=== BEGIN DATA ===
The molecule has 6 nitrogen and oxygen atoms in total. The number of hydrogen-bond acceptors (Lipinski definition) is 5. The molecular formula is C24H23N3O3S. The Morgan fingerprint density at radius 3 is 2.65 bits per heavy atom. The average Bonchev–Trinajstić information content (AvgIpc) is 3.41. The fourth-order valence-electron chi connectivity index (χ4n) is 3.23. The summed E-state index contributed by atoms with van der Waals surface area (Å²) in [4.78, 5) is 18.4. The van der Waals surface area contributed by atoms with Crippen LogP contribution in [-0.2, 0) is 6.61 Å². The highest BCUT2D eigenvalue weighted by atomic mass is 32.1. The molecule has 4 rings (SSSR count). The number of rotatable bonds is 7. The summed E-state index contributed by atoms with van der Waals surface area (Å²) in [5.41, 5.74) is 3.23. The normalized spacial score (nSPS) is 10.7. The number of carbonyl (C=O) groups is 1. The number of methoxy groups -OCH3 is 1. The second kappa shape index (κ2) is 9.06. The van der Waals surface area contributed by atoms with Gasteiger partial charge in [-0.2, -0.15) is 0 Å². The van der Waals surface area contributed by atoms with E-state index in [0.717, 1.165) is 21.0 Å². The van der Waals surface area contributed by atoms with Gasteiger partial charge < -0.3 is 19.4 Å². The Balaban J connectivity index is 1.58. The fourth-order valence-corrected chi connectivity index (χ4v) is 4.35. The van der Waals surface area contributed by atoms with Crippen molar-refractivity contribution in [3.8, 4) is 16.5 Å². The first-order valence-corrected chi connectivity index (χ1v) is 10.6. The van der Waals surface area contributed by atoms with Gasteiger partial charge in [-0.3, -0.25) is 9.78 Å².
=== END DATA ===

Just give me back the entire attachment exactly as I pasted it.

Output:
The molecule has 6 nitrogen and oxygen atoms in total. The number of hydrogen-bond acceptors (Lipinski definition) is 5. The molecular formula is C24H23N3O3S. The Morgan fingerprint density at radius 3 is 2.65 bits per heavy atom. The average Bonchev–Trinajstić information content (AvgIpc) is 3.41. The fourth-order valence-electron chi connectivity index (χ4n) is 3.23. The summed E-state index contributed by atoms with van der Waals surface area (Å²) in [4.78, 5) is 18.4. The van der Waals surface area contributed by atoms with Crippen LogP contribution in [-0.2, 0) is 6.61 Å². The highest BCUT2D eigenvalue weighted by atomic mass is 32.1. The molecule has 4 rings (SSSR count). The number of rotatable bonds is 7. The summed E-state index contributed by atoms with van der Waals surface area (Å²) in [5.41, 5.74) is 3.23. The normalized spacial score (nSPS) is 10.7. The number of carbonyl (C=O) groups is 1. The number of methoxy groups -OCH3 is 1. The second kappa shape index (κ2) is 9.06. The van der Waals surface area contributed by atoms with Gasteiger partial charge in [-0.2, -0.15) is 0 Å². The van der Waals surface area contributed by atoms with E-state index in [0.717, 1.165) is 21.0 Å². The van der Waals surface area contributed by atoms with Gasteiger partial charge < -0.3 is 19.4 Å². The Balaban J connectivity index is 1.58. The fourth-order valence-corrected chi connectivity index (χ4v) is 4.35. The van der Waals surface area contributed by atoms with Crippen molar-refractivity contribution in [3.8, 4) is 16.5 Å². The first-order valence-corrected chi connectivity index (χ1v) is 10.6. The van der Waals surface area contributed by atoms with Gasteiger partial charge in [-0.3, -0.25) is 9.78 Å².